The Afghan survivors of a deadly US drone strike that mistakenly killed 10 members of their family, including seven children said an apology from a US military official ‘is not enough’.
Emal Ahmadi, father of 3-year-old Malika who was killed on Aug. 29 when the US hellfire missile struck his elder brother’s car, told the Associated Press on Saturday that the family demands Washington investigate the incident and punish the military personnel responsible for the strike.
“That is not enough for us to say sorry,” said Ahmadi. “The USA should find the person who did this.”
The family is also seeking financial compensation for their losses and demanded that several members of the family be relocated to a third country, Ahmadi said, without specifying which country.
On Friday, US Marine Gen. Frank McKenzie, head of US Central Command, called the strike a “tragic mistake,” and after weeks of denials, said that innocent civilians were indeed killed in the attack and not a Daesh extremist as was announced earlier.
The AP and other news organizations in Kabul reported after the strike that the driver of the targeted vehicle, Zemerai Ahmadi, was a longtime employee at an American humanitarian organization and cited an absence of evidence to support the Pentagon’s assertion that the vehicle contained explosives.
The missile struck as the car was pulling into the family’s driveway and the children ran to greet Zemerai.
Even as evidence mounted to the contrary, Pentagon officials asserted that the strike had been conducted correctly, to protect the US troops remaining at Kabul’s airport ahead of the final pullout the following day, on Aug. 30.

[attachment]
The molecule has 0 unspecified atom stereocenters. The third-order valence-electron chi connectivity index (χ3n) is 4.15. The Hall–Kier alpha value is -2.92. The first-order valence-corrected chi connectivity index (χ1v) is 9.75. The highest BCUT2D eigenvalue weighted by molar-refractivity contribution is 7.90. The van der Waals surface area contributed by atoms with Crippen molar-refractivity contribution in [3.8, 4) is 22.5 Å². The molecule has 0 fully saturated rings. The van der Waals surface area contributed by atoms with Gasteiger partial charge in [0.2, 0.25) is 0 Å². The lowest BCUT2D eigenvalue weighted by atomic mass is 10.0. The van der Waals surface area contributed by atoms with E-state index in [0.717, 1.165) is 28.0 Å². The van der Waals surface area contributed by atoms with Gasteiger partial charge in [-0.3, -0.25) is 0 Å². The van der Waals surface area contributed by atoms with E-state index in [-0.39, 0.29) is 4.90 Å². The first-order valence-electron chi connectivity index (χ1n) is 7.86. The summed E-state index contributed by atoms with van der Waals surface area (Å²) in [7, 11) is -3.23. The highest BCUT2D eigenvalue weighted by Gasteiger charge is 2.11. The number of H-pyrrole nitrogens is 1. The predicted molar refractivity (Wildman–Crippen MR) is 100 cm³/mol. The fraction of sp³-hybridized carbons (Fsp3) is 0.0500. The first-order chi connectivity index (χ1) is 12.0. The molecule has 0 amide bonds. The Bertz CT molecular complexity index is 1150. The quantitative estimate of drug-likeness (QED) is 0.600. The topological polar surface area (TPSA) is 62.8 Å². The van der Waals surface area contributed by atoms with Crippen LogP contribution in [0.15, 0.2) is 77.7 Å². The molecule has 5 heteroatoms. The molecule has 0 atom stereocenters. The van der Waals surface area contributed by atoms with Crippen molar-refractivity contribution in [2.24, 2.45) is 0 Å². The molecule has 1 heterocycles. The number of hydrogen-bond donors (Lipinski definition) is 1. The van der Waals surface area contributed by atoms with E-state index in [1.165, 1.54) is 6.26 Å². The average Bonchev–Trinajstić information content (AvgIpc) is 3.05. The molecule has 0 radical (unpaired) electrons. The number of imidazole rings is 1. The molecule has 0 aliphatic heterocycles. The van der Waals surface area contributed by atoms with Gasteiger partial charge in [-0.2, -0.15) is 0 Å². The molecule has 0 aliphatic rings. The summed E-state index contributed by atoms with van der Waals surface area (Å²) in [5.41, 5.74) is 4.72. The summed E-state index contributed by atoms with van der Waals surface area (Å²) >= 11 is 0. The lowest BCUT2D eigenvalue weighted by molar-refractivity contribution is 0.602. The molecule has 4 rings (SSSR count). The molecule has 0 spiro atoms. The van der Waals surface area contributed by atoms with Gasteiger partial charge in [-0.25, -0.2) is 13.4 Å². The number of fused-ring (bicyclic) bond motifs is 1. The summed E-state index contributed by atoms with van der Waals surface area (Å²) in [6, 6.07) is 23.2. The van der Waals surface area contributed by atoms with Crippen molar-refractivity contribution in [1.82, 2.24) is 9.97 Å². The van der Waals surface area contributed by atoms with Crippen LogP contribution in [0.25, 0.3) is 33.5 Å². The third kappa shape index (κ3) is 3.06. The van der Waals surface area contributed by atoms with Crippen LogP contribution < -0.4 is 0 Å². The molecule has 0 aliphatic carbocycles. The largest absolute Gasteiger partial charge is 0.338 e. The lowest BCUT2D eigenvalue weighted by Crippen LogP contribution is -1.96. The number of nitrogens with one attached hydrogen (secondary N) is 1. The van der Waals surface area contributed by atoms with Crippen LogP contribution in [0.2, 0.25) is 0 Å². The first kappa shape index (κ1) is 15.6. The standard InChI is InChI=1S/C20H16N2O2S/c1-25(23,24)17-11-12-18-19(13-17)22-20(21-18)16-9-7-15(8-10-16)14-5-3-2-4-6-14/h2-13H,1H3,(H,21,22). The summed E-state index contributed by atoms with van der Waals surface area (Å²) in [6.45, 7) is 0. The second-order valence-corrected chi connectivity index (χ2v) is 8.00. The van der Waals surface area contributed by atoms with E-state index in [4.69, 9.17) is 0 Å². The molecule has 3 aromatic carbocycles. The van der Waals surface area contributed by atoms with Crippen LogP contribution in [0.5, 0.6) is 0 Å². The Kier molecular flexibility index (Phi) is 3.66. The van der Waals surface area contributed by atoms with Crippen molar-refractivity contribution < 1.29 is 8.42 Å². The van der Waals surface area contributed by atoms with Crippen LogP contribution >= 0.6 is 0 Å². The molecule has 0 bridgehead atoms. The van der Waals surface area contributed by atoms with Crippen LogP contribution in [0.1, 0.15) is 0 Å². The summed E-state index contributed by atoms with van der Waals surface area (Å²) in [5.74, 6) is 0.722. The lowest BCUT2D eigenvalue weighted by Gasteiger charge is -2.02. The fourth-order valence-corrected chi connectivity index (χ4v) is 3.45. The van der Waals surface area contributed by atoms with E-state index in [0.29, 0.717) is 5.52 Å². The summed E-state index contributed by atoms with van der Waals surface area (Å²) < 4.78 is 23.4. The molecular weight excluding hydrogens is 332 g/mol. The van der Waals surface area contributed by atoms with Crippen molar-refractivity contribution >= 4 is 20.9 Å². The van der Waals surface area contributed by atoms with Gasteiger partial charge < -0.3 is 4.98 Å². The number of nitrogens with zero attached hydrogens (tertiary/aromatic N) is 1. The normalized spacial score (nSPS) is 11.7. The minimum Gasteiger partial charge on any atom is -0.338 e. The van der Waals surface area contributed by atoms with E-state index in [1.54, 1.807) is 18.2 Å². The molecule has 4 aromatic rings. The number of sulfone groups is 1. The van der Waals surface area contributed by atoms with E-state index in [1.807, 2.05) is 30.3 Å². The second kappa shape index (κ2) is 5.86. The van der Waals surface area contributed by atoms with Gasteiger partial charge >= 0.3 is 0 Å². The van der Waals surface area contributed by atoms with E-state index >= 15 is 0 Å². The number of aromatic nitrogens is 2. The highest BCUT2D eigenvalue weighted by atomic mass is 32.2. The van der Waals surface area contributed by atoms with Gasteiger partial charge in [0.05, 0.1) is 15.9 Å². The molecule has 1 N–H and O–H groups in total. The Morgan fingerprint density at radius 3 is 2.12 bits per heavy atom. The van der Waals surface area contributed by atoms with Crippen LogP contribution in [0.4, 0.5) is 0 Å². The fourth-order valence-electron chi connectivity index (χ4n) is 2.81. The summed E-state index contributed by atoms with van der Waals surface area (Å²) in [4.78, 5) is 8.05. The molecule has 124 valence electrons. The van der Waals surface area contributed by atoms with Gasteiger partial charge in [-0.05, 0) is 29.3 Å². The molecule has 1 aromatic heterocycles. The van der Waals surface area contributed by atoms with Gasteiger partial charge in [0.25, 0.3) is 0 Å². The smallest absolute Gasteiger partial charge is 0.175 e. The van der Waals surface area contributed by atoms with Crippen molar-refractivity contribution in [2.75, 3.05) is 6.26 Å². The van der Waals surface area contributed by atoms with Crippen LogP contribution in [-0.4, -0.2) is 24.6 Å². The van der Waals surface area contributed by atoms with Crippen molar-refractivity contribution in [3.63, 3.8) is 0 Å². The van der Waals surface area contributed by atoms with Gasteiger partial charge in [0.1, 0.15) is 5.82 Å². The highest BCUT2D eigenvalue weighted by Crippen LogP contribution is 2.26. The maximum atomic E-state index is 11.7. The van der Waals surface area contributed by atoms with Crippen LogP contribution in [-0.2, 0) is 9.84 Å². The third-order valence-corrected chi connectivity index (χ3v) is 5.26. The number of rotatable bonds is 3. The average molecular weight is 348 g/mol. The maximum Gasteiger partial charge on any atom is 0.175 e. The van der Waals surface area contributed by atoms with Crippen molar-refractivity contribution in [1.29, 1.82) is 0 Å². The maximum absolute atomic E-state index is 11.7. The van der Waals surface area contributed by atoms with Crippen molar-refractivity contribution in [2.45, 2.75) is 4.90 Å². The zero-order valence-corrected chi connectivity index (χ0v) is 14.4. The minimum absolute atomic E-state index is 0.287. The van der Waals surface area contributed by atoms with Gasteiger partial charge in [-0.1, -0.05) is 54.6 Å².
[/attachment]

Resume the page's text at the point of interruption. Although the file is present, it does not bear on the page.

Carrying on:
The drone strike followed a devastating suicide bombing by the Daesh group — a rival of the Taliban — that killed 169 Afghans and 13 US military personnel at one of the gates to the Kabul airport.
General McKenzie apologized for the error and said the United States is considering making reparation payments to the family of the victims.
Emal Ahmadi, who said he heard of the apology from friends in America, insisted that it won’t bring back members of his family and while he expressed relief for the US apology and recognition that his family were innocent victims, he said he was frustrated that it took weeks of pleading with Washington to at least make a call to the family.
Zemerai was the family’s breadwinner had looked after his three brothers, including Emal, and their children.
Looking exhausted, sitting in front of the charred ruins of Zemarai’s car, Ahmadi said he wanted more than an apology from the United States — he wanted justice, including an investigation into who carried out the strike “and I want him punished by the USA.” (Source: Arab News)